A Gallup poll out this week demonstrates that many Americans have no idea what it means to be a “progressive.” Fewer than half of Americans polled can say whether “progressive” does (12%) or does not (31%) describe their own views. Fully 54% are unsure.
At a time when political movements are developing clever names like the Tea Party to camp under, confusing language is nothing to scoff at. Earlier this week, The Washington Post reported on efforts by a coalition of 170 “liberal and civil rights groups” to energize the progressive grassroots and counter the Tea Party movement.
The name they chose? One Nation. Google it: The first few references are to an Islamic American organization and a far-right nationalistic party in Australia. One liberal friend said it sounds like something from Star Trek.
Will the name come to define progressive grassroots activities in time? Maybe…if the 12% of Americans who identify that way find the coalition.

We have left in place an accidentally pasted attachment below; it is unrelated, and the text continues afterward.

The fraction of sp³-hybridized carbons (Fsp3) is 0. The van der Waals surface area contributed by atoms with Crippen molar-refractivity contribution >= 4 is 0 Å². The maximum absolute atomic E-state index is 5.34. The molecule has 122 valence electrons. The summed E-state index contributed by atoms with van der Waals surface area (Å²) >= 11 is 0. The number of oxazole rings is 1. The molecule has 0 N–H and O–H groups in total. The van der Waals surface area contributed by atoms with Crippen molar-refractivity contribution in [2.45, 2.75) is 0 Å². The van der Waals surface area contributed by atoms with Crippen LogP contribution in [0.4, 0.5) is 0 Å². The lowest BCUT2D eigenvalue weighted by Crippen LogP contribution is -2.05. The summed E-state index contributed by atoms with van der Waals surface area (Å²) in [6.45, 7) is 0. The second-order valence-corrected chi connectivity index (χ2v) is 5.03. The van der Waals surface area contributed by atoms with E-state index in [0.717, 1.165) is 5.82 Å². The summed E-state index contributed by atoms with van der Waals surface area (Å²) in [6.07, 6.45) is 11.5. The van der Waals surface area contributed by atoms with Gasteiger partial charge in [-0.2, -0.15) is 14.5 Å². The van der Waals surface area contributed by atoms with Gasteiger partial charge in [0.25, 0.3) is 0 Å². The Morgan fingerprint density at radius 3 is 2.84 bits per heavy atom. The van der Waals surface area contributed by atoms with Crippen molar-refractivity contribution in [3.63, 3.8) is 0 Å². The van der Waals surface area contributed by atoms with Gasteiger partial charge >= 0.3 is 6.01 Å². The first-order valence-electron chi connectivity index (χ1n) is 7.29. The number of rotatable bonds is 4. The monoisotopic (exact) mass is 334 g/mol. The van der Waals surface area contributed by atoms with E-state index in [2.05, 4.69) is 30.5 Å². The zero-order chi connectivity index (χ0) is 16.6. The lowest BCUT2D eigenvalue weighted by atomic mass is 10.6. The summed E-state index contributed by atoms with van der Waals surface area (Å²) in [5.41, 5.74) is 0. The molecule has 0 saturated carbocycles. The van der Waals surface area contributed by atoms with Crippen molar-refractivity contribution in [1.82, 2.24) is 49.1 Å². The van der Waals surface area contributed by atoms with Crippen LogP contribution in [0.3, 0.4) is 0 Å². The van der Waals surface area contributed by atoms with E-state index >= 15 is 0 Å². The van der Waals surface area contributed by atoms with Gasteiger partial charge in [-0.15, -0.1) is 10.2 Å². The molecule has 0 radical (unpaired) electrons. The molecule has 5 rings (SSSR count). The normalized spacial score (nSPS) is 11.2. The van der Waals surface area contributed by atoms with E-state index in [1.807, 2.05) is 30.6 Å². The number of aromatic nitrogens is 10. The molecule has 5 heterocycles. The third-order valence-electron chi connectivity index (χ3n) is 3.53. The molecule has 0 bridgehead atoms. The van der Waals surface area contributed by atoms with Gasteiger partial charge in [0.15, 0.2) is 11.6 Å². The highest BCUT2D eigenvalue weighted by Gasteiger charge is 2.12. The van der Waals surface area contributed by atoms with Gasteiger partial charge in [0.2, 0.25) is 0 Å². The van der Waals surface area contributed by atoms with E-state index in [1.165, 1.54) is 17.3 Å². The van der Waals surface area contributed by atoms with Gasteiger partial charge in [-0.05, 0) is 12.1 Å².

Words matter. Leaders of political parties and grassroots movements must take care to continually define and repeat the words they use to define themselves. It doesn’t matter why, historically, the words liberal and progressive diverged. The key today is to define them so people who are naturally drawn to those points of view are willing to assume them as badges of honor.
The Coffee Party is a cautionary tale for our time. Have you heard about its activities lately? No? A similar fate awaits the moniker “progressive” unless we proudly claim it, define it, and elevate it to its rightful place at the forefront of American politics.